• The network access at both the Biltmore and the school was hit or miss. The Biltmore was operational for me, but just barely. It was usable at the school, but a huge pain in the ass and required a big hurdle to connect the first time. I understand what the guy was saying about being compelled to protect the network by state law. Frankly, it might have been easier to bring in a temporary connection like you do for conventions than try to use what was already there, if that meant we could just connect to the damn thing.
  • Maps to the clubs would be helpful in the conference literature. I got lost, I saw other people wandering 2 blocks from where they wanted to be. I walked to the Flatiron in about the longest path you could take without turning your back to the joint. Thank you, random strangers that pointed me in the right direction.


  • I came home from Bloggercon full of the holy fire, and wanting to do a conference in Myrtle Beach. However, this was much better than anything I could have slapped together and in reasonable driving distance as well. Instead, I think the better thing to do is to organize smaller meetups with an emphasis on “how do I get going on this?” Maybe a group that meets once a month at locations that move throughout the state – Myrtle Beach, Florence, Charleston, Columbia, etc. If we meet at a place with free wifi, those who know can help those who are learning. Bring your laptops and whatever audio equipment you have and we’ll make something work if you want to podcast. Bring your videocamera and teach me what you know. That sort of thing – rather than talk let’s do. Meeting in a big group with like minded people was fun, but I think taking this on the road will rise the tide better in the larger world.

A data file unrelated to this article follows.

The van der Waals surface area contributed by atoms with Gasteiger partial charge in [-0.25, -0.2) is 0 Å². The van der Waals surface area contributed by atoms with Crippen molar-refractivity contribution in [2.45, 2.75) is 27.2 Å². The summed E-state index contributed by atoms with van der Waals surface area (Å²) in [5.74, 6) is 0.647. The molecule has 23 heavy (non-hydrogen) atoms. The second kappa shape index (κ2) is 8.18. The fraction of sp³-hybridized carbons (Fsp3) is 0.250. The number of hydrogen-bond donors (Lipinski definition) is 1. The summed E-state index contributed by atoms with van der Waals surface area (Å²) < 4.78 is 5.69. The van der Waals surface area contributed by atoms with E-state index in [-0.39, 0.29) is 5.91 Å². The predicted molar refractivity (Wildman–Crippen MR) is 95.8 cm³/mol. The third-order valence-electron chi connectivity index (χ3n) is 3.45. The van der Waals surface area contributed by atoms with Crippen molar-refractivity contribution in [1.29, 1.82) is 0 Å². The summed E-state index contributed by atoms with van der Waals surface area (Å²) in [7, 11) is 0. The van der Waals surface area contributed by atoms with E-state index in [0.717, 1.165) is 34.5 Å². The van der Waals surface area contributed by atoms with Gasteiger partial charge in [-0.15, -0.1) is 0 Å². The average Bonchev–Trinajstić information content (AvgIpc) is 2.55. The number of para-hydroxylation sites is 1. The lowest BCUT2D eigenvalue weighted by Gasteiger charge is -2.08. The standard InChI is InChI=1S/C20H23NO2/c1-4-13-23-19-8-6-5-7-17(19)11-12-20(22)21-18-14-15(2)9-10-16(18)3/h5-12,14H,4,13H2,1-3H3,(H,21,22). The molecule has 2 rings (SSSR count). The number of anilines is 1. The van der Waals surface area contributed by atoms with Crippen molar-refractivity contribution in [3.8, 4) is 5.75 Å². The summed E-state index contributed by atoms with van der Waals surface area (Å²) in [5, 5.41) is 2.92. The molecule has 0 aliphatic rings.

• For most of my youth and young adulthood, I was a self-proclaimed misanthrope. If pressed I’d say that I generally hated people, with just a few exceptions. I can’t claim that anymore, I have to admit that I love people. I felt verklempt most of the weekend with the power of people giving up a beautiful day to spend it talking to each other and me. Multiple times I teared up while talking to people about the power of empowering the audience. There was an energy that I don’t think anyone could deny and I’m extremely grateful that I was allowed to be part of it.
  • I’ve been hearing about how great Greensboro is for years, and I never quite bought it. I was slap wrong, it is indeed a great town!
  • To demonstrate the power of citizen media, I give the example of my meeting Jinni Hoggard for the first time. Even though I didn’t talk to her nearly enough, I felt like I knew her the second I shook her hand, following her struggles from a distance as I had. I hear a lot of academic blah blah blah on the subject, but knowing her story and that I could have missed her presence on the planet just brought out the power of citizen media and why it is important. All this talk of “bloggers in pajamas” vs reporters is pure horseshit. It’s about people and connection and thank God I got a chance to connect to her. Next time I’m going to monopolize some of her time.